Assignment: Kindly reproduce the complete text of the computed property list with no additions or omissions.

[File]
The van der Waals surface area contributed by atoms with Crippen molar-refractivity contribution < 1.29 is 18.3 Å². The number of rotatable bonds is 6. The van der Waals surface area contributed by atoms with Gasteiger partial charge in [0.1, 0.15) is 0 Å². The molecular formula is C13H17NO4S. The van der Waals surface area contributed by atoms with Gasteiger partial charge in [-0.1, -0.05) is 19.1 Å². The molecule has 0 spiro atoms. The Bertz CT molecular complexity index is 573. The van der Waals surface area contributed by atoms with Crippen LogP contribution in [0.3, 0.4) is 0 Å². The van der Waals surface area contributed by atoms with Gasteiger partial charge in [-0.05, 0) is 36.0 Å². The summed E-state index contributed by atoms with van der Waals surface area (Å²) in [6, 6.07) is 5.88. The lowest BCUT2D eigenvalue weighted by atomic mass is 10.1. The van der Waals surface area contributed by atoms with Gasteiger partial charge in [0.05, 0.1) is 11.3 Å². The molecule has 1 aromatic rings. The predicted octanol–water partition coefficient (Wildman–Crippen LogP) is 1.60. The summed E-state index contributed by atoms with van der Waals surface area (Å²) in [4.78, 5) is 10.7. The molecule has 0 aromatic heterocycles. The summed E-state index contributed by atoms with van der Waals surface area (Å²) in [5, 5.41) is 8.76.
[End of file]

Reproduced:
The van der Waals surface area contributed by atoms with Crippen molar-refractivity contribution < 1.29 is 18.3 Å². The number of rotatable bonds is 6. The van der Waals surface area contributed by atoms with Gasteiger partial charge in [0.1, 0.15) is 0 Å². The molecular formula is C13H17NO4S. The van der Waals surface area contributed by atoms with Gasteiger partial charge in [-0.1, -0.05) is 19.1 Å². The molecule has 0 spiro atoms. The Bertz CT molecular complexity index is 573. The van der Waals surface area contributed by atoms with Crippen LogP contribution in [0.3, 0.4) is 0 Å². The van der Waals surface area contributed by atoms with Gasteiger partial charge in [-0.05, 0) is 36.0 Å². The summed E-state index contributed by atoms with van der Waals surface area (Å²) in [6, 6.07) is 5.88. The lowest BCUT2D eigenvalue weighted by atomic mass is 10.1. The van der Waals surface area contributed by atoms with Gasteiger partial charge in [0.05, 0.1) is 11.3 Å². The molecule has 1 aromatic rings. The predicted octanol–water partition coefficient (Wildman–Crippen LogP) is 1.60. The summed E-state index contributed by atoms with van der Waals surface area (Å²) in [4.78, 5) is 10.7. The molecule has 0 aromatic heterocycles. The summed E-state index contributed by atoms with van der Waals surface area (Å²) in [5, 5.41) is 8.76.